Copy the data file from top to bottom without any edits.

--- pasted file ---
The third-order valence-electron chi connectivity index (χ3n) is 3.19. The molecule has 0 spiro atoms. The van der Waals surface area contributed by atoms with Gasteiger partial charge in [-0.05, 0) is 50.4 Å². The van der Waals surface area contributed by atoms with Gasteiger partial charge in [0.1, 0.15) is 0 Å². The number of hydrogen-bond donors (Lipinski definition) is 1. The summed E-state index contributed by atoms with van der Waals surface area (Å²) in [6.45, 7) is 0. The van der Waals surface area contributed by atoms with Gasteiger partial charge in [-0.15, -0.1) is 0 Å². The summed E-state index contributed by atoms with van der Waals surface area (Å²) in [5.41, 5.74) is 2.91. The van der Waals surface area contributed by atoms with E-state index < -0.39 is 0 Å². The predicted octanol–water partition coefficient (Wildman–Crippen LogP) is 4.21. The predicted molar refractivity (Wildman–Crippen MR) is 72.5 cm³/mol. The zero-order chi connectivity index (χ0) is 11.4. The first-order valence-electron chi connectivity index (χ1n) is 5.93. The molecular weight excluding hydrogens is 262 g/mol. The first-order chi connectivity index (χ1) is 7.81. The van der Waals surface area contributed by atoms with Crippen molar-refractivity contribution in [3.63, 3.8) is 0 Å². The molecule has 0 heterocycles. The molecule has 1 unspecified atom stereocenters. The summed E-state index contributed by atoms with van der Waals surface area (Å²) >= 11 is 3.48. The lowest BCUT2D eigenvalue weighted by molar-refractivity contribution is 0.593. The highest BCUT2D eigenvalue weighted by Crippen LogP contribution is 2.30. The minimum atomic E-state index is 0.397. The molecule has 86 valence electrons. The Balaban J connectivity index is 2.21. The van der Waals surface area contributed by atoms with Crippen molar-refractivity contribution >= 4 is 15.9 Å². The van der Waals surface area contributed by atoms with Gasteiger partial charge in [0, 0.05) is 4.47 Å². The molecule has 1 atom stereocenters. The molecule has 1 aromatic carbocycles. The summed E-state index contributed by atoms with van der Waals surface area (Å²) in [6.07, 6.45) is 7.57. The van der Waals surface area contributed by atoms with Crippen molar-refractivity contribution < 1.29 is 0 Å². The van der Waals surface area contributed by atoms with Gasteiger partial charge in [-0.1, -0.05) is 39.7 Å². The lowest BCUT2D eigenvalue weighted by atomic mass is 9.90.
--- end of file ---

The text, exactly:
The third-order valence-electron chi connectivity index (χ3n) is 3.19. The molecule has 0 spiro atoms. The van der Waals surface area contributed by atoms with Gasteiger partial charge in [-0.05, 0) is 50.4 Å². The van der Waals surface area contributed by atoms with Gasteiger partial charge in [0.1, 0.15) is 0 Å². The number of hydrogen-bond donors (Lipinski definition) is 1. The summed E-state index contributed by atoms with van der Waals surface area (Å²) in [6.45, 7) is 0. The van der Waals surface area contributed by atoms with Gasteiger partial charge in [-0.15, -0.1) is 0 Å². The summed E-state index contributed by atoms with van der Waals surface area (Å²) in [5.41, 5.74) is 2.91. The van der Waals surface area contributed by atoms with E-state index < -0.39 is 0 Å². The predicted octanol–water partition coefficient (Wildman–Crippen LogP) is 4.21. The predicted molar refractivity (Wildman–Crippen MR) is 72.5 cm³/mol. The zero-order chi connectivity index (χ0) is 11.4. The first-order valence-electron chi connectivity index (χ1n) is 5.93. The molecular weight excluding hydrogens is 262 g/mol. The first-order chi connectivity index (χ1) is 7.81. The van der Waals surface area contributed by atoms with Crippen molar-refractivity contribution in [3.63, 3.8) is 0 Å². The molecule has 0 heterocycles. The molecule has 1 unspecified atom stereocenters. The summed E-state index contributed by atoms with van der Waals surface area (Å²) >= 11 is 3.48. The lowest BCUT2D eigenvalue weighted by molar-refractivity contribution is 0.593. The highest BCUT2D eigenvalue weighted by Crippen LogP contribution is 2.30. The minimum atomic E-state index is 0.397. The molecule has 86 valence electrons. The Balaban J connectivity index is 2.21. The van der Waals surface area contributed by atoms with Crippen molar-refractivity contribution >= 4 is 15.9 Å². The van der Waals surface area contributed by atoms with Gasteiger partial charge in [0, 0.05) is 4.47 Å². The molecule has 1 atom stereocenters. The molecule has 1 aromatic carbocycles. The summed E-state index contributed by atoms with van der Waals surface area (Å²) in [6.07, 6.45) is 7.57. The van der Waals surface area contributed by atoms with Crippen molar-refractivity contribution < 1.29 is 0 Å². The van der Waals surface area contributed by atoms with Gasteiger partial charge in [-0.1, -0.05) is 39.7 Å². The lowest BCUT2D eigenvalue weighted by atomic mass is 9.90.